In August of 2006, 15 years ago this week, star Will Ferrell and director Adam McKay releasedTalladega Nights: The Ballad of Ricky Bobby. Co-written by Ferrell and McKay, the film was the duo’s follow-up to 2004’s Anchorman: The Legend of Ron Burgundy, and updated that film’s gag-a-minute sensibility from 1970s San Diego local news to the contemporary NASCAR circuit.
The unique genius of Talladega Nights was that it was a movie about NASCAR that could appeal equally to people who are devoted fans of auto racing and those who hate and look down on it. And Californian Ferrell and Philadelphia native McKay, both veterans of Saturday Night Live, were able to pull it off despite clearly not being natives of NASCAR country.
NASCAR’s absolute heyday was the late ’90s and early 2000s, but Hollywood wouldn’t catch up to the NASCAR craze until 2006; the first Cars movie, also that year, was set in a NASCAR-like world too.
Like Anchorman, Talladega Nights starred Ferrell as a clueless alpha male. He played the titular Ricky Bobby, a NASCAR star who competed alongside sidekick Cal Naughton Jr. (John C. Reilly).
Living with his awful wife (Leslie Bibb) and appalling young sons (named “Walker” and “Texas Ranger”), Ricky suffers a crisis of confidence once he gets into a fire-free crash, and is given a new teammate named Jean Girard (Sacha Baron Cohen), who is both French and openly gay.
Like in Anchorman, Ricky has to get his mojo back after being fired, and he later forms a romantic connection with Susan (a very young Amy Adams). He also reconnects with his sleazy dad (Gary Cole), who encourages Ricky to drive fast by strapping his car with “Colombian Bam-bam” (cocaine) and calls the cops.
It all leads up to a big, ridiculous race, which ends with the competitors on foot.
There’s not a lot of plot to Talladega Nights, like in most of the Gary Sanchez Productions canon, it’s all about the jokes, gags, and character moments. The film also leans hard on making jokes about product placement while engaging in a ton of it at the same time, like that scene with Wayne and Garth.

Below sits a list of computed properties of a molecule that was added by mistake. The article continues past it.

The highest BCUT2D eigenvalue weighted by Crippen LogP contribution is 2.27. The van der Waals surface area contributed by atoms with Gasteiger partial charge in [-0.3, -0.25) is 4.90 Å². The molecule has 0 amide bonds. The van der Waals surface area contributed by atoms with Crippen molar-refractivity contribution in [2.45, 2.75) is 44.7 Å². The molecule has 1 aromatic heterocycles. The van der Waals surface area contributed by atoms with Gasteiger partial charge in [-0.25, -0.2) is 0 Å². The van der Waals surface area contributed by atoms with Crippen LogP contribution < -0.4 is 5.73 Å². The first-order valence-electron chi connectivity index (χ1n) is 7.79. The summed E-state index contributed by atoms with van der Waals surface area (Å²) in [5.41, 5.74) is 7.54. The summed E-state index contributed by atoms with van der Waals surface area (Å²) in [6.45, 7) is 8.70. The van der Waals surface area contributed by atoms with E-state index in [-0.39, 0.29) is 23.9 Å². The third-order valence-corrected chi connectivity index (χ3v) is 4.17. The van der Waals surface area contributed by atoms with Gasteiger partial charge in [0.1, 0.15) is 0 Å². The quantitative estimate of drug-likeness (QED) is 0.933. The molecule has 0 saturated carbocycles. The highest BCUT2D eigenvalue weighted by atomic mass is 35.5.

The film didn’t quite penetrate the culture or create catchphrases the way Anchorman did, although it did inspire homages by the NASCAR world itself:
Talladega Nights, like a lot of films from the early 2000s, is about toxic masculinity, even if there wasn’t a name for it back then. And while it didn’t have as much unfortunate-in-retrospect stuff as, say, The Hangover, the film isn’t that great about its female characters.
Leslie Bibb’s mean social climber wife character, in particular, plays like she was written by a men’s rights activist blogger. Much more memorable is Molly Shannon‘s turn as the team owner’s drunk wife:
McKay and Ferrell also created the Funny or Die website together, and the two of them would later work together on Step Brothers and The Other Guys, both of which are well-remembered. The two are credited together on numerous other things, including the oddball 2012 Spanish film Casa de Mi Padre, but those are the only ones in which McKay directed and Ferrell starred. However, McKay has since pivoted to “serious” films like The Big Short and Vice, and Ferrell and McKay dissolved their production company in 2019.
Talladega Nights, which currently streams on Netflix, isn’t the greatest film Will Ferrell and Adam McKay made together, but it is the one that threaded the most difficult needle.
CULTURE (counter, pop, and otherwise) and the people who shape it.